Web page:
Archive for the ‘PCC Elections-Low Turnout’ Category

Low Turnout Democracy for Police & Crime Commissioner Elections

lundi, novembre 19th, 2012

The 15% turnout in the Police & Crime Commissioner (PCC) elections of last week, was apparently the lowest ever for the UK in any national election. It was even half the low turnout of 31% for the local elections of last May. There seems to have been a lack of effective engagement with the voters and about which the Electoral Commission (now charged with submitting a report to parliament on the low turnout) had been warning the government beforehand.
We?ll have to await this report but the general reasons why include:
? Too limited resources dedicated to explaining to voters in advance the importance for local accountability of this new role of US-style police commissioners, replacing the existing police authorities.
? Despite the seemingly all-pervading influence of the Internet in the lives of particularly younger voters, the absence of the traditional, attention-grabbing leaflet dropped through the letterbox and telling voters what the election was all about, contributed to many being unaware and indeed not bothered to vote.
? With no PCC election taking place in the capital, this role already the responsibility of Mayor Boris Johnson, the government communications machine failed to excite the London-centric press enough to adopt Police & Crime Commissioners as a popular issue for their readers.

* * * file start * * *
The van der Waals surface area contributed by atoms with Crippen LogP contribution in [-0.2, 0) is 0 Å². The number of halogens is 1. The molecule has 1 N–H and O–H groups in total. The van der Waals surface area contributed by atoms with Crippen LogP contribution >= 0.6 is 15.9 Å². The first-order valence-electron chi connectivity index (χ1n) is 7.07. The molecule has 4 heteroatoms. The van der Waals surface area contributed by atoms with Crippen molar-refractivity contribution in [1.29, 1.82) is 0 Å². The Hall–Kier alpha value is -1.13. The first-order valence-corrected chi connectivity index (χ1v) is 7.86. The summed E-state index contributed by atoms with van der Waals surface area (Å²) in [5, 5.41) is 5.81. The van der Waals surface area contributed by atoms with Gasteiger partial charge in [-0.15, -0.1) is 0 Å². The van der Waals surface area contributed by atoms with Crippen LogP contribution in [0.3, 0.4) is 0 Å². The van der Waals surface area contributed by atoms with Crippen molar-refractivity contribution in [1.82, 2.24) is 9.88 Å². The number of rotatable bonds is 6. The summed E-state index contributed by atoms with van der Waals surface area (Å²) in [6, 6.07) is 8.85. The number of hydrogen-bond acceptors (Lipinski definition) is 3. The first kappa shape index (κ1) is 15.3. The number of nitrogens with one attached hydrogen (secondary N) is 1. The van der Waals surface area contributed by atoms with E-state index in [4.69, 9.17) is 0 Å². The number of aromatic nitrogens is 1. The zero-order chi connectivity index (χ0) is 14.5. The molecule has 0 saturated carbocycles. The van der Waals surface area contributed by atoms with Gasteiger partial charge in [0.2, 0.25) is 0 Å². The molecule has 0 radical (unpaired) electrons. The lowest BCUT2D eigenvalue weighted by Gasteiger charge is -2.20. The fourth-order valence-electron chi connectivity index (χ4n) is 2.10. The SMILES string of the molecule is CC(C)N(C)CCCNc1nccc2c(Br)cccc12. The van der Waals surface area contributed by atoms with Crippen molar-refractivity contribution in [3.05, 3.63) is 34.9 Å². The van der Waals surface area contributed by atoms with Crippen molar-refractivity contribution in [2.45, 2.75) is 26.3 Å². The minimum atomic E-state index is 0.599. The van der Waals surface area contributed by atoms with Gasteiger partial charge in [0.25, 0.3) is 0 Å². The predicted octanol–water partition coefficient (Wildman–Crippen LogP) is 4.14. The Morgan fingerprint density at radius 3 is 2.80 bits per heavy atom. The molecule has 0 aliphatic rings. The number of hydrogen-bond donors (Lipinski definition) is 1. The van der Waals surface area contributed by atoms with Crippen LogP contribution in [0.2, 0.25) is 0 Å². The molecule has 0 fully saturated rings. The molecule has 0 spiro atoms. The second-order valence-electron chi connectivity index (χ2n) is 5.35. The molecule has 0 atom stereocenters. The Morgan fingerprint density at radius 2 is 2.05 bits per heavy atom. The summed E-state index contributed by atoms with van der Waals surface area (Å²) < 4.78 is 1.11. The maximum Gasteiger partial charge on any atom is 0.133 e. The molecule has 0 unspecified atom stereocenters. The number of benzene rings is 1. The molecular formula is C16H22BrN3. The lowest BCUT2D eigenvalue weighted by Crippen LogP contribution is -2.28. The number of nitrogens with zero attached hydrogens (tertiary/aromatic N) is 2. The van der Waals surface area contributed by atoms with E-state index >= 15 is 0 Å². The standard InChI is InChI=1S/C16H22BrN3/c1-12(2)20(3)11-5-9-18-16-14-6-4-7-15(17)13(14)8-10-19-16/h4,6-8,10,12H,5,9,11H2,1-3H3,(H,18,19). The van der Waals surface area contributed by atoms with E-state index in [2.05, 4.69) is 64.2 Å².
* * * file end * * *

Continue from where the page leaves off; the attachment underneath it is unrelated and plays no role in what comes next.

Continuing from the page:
? The main political parties themselves also seemed to take a more detached approach than normal, perhaps not wishing to be disadvantaged by the necessary non-political/non-partisan nature of the PCC role.
That said, the 41 PCCs elected last Thursday include 8 former police officers, 16 Conservatives, 13 from Labour and 12 independents. This would tend to confirm a view that the 5 million or so concerned citizens who voted in an example of low-turnout democracy, have come up with an overall result which recognizes the importance of independence for these PCCs, and despite the additional burden of a relatively high number (2.9%) of spoilt ballot papers. These PCCs are also replacing the former police authorities whose members were chosen internally, generally unknown to the public and not electorally accountable.
The Police & Crime Commissioners now have the power to draw up plans & budgets for the police, as well as holding chief constables to account; at the same time they must maintain their independence, address the needs of local residents and challenge the government over funding. They will be held to account themselves by police and crime panels formed from local authority representatives.
It will be the quality & associated achievements of these individuals selected in the PCC elections which will determine whether the public will be much more enthused to vote again in 4 years time.

PCCs: A master class in how not to run an election